Out-of-shape police officers more objectionable than tattooed ones, KHP survey finds

This file photo from 2008 shows a Kansas Highway Patrol trooper approaching a vehicle after a traffic stop on Kansas Highway 10.

Being out of shape distracts more from a law enforcement officer’s professional appearance than having a tattoo, a survey by the Kansas Highway Patrol found.

The highway patrol, facing a shortage of troopers, conducted the survey to determine whether to change its policy that prohibits troopers from having tattoos.

The patrol surveyed 21,525 people of whom about 85 percent had at least taken some college or were college graduates.

Of the respondents, only 28 percent agreed the highway patrol should have a policy prohibiting visible tattoos, 69 percent disagreed and 3 percent didn’t answer or have an opinion.

In addition, only 31 percent agreed the agency should allow only tattoos that are covered by the uniform, 64 percent disagreed and 5 percent did not answer or have an opinion.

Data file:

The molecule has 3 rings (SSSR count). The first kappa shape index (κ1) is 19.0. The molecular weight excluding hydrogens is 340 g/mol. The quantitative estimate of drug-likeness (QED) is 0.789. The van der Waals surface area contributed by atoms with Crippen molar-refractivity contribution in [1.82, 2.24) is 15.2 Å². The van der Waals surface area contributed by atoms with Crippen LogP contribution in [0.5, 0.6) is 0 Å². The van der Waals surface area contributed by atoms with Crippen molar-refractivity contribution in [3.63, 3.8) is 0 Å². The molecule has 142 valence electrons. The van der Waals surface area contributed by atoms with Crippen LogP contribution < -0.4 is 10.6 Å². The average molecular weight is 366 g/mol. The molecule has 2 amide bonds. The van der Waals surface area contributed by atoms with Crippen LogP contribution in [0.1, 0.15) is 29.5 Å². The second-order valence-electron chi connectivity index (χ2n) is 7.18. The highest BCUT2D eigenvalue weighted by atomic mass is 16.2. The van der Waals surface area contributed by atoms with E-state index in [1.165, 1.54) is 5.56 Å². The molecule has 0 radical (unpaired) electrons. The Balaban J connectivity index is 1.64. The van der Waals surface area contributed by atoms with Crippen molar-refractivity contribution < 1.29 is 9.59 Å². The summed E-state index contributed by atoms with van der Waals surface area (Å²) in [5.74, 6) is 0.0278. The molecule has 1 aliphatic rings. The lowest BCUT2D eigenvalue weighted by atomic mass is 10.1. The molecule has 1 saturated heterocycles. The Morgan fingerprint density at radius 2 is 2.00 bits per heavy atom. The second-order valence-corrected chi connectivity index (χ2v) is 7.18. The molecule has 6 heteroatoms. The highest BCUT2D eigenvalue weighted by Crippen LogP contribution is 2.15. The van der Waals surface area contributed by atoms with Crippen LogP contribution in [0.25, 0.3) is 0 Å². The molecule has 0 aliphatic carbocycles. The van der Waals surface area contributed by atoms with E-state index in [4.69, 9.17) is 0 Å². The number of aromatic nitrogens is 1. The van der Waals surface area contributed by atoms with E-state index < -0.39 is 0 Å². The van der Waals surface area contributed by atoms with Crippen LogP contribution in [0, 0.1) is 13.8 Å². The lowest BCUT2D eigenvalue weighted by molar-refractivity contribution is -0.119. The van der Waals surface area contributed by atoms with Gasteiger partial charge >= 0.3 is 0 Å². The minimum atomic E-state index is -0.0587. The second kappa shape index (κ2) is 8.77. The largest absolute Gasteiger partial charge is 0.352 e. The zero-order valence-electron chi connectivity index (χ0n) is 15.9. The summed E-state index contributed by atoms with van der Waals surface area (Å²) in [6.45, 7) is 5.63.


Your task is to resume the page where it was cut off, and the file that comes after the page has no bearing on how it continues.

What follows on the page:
In a news release, Lt. Adam Winters, the KHP’s public information officer, said the agency is still evaluating its tattoo policy, and it plans to compare the survey results with “scientific national surveys for comparative analysis.”

“The Patrol formed a committee to evaluate the tattoo policy months ago, and they will soon provide recommendations to the superintendent concerning whether the current policy should be altered,” Winters said in the news release.

On professional appearance, about 52 percent of respondents said that a lack of physical fitness “takes away from” the officer’s professional appearance while 4 percent said visible tattoos are a bigger detractor.

Twenty-two percent said both a lack of physical fitness and visible tattoos detract from an officer’s professional appearance, and 21 percent said neither lack of physical fitness nor visible tattoos detracted from an officer’s professional appearance.

Four percent did not answer or have an opinion on officers’ professional appearance.

But people hoping to work for the patrol should avoid risque or potentially offensive tattoos, according to the survey.

Seventy percent of respondents said officers should not be allowed to have visible tattoos that are offensive, while 21 percent said offensive tattoos are OK.

The survey can be found online at www.kansashighwaypatrol.org/DocumentCenter/View/449